Cabernet Sauvignon is beautiful. Scents of pain grille, mocha, black currants, spices and plums emerge from this deep, resonant wine. The 2011 possesses stunning textural depth and richness, not to mention phenomenal overall balance. Readers who want to get a sense of the 2011 vintage without spending a huge amount of money may want to start here. This is a dazzling wine, especially within its price range.
Ruby-like, bright, fruitywith black plum andblackberry aromas andflavors. Flavorful withgood fruit balance.Cassis overtones withraspberryhints.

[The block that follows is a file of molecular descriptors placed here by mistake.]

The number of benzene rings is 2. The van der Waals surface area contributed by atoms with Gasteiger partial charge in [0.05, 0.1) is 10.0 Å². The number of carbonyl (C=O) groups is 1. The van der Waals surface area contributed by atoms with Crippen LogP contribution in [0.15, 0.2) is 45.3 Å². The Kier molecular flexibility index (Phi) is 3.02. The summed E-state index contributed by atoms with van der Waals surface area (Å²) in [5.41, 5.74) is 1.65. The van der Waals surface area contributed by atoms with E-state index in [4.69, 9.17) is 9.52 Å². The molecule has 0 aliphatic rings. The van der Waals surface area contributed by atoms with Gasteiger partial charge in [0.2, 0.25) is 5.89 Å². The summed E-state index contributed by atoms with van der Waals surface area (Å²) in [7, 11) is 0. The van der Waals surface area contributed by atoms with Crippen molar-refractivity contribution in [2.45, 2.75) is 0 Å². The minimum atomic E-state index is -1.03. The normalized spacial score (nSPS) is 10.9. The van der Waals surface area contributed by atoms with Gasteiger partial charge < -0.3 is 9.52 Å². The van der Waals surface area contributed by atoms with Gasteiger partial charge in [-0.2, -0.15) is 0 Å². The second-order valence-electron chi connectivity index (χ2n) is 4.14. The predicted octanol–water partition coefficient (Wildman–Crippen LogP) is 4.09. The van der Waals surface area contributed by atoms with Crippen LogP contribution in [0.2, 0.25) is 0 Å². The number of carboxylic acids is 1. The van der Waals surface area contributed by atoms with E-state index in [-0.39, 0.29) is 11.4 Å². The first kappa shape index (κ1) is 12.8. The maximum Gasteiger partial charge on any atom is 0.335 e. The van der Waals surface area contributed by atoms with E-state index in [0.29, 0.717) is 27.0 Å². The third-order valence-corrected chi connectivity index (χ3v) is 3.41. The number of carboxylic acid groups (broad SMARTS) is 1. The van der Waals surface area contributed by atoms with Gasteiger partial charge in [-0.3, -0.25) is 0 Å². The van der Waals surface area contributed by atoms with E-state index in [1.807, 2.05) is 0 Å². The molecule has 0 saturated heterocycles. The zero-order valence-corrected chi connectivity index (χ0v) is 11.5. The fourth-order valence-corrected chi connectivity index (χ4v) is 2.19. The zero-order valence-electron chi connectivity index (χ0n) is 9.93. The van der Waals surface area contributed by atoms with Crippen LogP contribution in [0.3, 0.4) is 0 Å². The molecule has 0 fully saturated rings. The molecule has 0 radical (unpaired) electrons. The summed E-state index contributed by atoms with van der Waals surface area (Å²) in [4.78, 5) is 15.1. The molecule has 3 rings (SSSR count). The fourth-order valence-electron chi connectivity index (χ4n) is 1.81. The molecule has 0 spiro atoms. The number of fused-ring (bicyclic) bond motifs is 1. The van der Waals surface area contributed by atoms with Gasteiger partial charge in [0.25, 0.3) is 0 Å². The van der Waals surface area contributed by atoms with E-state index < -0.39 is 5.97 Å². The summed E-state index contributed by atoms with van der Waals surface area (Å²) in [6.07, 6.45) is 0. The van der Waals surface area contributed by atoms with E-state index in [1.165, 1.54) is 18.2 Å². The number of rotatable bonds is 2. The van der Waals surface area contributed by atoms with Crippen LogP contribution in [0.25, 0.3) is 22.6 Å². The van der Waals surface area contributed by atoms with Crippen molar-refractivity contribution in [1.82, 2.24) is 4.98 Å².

Cabernet Sauvignon has come a long way from its role as a blending varietal, however dominant, in the wines of Bordeaux. Today it is the most planted red varietal in the world. Identified as a descendent of Cabernet Franc and Sauvignon Blanc, the late-ripening Cabernet Sauvignon needs to be planted in warmer climates to fully ripen. Its small berries can easily be identified for their distinctive blue color, thick skins and high tannins. And while the varietal has its own definitive characteristics: green pepper-like aromas and black currant flavors among them, it is perhaps most prized for its ability to convey terroir, vintage and winemaking. A relatively new varietal, Cabernet Sauvignon started making inroads into the wines of the Médoc and Graves in the late-18th century. Today it is also dominant in the up-and-coming Entre-Deux-Mers region of Bordeaux and can also be found in Southwest France. It is the companion varietal to Sangiovese in Italy's Super Tuscans and is planted all over Europe, stretching to lesser-known winegrowing regions like Russia and Lebanon. In the Americas Cabernet Sauvignon has found champions in every nook and cranny of California and among winemakers in Washington, where it complements plantings of Merlot. In South America, Cab thrives in Chile, but can also be found in smaller amounts in Argentina and even in Mexico.